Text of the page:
In November 2015, at the end of a ten month period which saw him play over 200 shows, Ryley Walker decided that he should probably head home. However you wished to measure it, he was surely due some sort of holiday. The preceding months had been extraordinary. In March, his second album Primrose Green, emerged to critical hosannas from the likes of NPR, Village Voice, Uncut, and Mojo – in the process, earning admiration of musicians who had chalked up no shortage of turntable miles in Walker’s life. Robert Plant declared himself a fan – as did double-bass legend Danny Thompson, with whom Ryley would later embark on a British tour.
For all of that, a holiday was the last thing on Ryley’s mind – and certainly not a holiday in his adopted hometown. After a year spent on the road, all that Ryley could associate with Chicago was the emotional debris he had left behind.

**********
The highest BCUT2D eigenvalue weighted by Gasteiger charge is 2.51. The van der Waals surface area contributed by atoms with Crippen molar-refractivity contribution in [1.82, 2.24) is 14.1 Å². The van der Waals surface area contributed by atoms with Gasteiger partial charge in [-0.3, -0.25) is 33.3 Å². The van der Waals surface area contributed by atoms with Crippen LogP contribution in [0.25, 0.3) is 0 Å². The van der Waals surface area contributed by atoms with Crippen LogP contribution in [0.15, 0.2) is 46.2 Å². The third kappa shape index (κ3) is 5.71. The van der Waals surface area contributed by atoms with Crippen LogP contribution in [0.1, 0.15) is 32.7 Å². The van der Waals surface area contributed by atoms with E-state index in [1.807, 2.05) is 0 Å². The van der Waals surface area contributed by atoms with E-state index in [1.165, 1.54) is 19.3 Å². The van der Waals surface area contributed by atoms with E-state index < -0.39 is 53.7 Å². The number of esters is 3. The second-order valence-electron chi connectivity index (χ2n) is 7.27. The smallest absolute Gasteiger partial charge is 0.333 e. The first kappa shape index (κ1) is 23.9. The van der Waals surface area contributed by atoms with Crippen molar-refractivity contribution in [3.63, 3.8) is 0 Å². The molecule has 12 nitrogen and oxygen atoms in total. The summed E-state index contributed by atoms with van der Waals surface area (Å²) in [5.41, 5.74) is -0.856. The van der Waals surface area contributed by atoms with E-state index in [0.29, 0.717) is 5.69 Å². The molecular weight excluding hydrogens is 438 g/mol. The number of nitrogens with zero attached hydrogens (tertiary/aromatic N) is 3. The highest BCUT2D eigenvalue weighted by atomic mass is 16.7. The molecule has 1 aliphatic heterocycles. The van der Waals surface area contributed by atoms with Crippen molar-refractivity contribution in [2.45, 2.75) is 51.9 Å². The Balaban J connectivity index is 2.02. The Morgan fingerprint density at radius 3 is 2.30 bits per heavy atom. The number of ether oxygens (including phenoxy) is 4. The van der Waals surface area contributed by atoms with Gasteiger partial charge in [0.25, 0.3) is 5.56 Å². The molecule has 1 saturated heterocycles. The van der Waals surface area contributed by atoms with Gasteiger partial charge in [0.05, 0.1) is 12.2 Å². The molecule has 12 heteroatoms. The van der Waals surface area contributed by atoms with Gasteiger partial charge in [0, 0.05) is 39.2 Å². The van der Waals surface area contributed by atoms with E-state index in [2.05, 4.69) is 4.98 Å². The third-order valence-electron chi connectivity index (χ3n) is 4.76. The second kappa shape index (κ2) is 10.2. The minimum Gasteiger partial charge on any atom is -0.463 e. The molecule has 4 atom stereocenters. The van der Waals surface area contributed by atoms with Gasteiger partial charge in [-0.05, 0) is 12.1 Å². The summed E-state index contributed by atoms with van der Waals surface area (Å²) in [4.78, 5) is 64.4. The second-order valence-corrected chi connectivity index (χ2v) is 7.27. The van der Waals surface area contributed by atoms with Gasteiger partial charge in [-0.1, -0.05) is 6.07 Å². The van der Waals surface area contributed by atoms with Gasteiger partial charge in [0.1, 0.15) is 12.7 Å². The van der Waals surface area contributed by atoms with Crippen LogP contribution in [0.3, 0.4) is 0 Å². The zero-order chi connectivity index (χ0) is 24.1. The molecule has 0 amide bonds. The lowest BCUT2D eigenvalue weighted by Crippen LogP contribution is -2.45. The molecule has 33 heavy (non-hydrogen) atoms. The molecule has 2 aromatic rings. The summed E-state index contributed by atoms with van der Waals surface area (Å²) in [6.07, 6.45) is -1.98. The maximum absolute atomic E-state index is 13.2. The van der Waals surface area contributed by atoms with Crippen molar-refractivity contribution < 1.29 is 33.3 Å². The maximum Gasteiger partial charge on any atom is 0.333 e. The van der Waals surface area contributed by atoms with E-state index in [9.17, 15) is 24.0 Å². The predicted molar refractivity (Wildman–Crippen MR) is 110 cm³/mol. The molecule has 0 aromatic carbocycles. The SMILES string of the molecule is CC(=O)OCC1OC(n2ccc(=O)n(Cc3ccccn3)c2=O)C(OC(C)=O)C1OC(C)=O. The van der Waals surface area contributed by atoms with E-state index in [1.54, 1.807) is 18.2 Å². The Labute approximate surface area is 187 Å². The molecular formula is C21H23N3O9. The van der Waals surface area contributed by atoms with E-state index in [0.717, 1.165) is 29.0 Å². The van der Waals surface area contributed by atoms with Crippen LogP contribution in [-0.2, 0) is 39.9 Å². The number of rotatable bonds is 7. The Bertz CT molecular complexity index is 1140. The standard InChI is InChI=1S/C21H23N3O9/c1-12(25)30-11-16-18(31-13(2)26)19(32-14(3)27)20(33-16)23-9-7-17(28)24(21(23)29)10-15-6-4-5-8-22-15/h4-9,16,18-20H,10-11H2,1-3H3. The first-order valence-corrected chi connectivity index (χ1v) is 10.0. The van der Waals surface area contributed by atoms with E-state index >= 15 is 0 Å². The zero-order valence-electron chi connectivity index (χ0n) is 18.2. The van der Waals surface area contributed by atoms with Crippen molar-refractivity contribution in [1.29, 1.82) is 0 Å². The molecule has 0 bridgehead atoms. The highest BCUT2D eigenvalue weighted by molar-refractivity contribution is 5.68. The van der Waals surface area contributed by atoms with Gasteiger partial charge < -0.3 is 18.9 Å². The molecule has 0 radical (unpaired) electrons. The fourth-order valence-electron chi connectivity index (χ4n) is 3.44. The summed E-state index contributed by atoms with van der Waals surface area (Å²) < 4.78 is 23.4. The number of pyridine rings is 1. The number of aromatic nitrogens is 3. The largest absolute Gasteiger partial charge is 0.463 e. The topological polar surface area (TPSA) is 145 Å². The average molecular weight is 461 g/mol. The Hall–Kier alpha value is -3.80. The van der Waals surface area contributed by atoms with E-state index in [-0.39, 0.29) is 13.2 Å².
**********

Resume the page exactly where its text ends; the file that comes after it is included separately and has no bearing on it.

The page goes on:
Anyone who caught his performances throughout the course of 2015, will attest to Ryley’s apparently effortless facility to conjure a breath-taking spectacle from a standing start. By the time of his 26th birthday last summer though, it became increasingly clear to Ryley that his recorded work was becoming less and less representative of the directions he and his close-knit group of musicians were taking in the live shows. Word of mouth and critical acclaim ensured sell-out audiences at his British shows, whilst a sprawling tour of the USA around Primrose Green presented a perfect chance to workshop ideas for what would eventually become his third studio album, Golden Sings That Have Been Sung.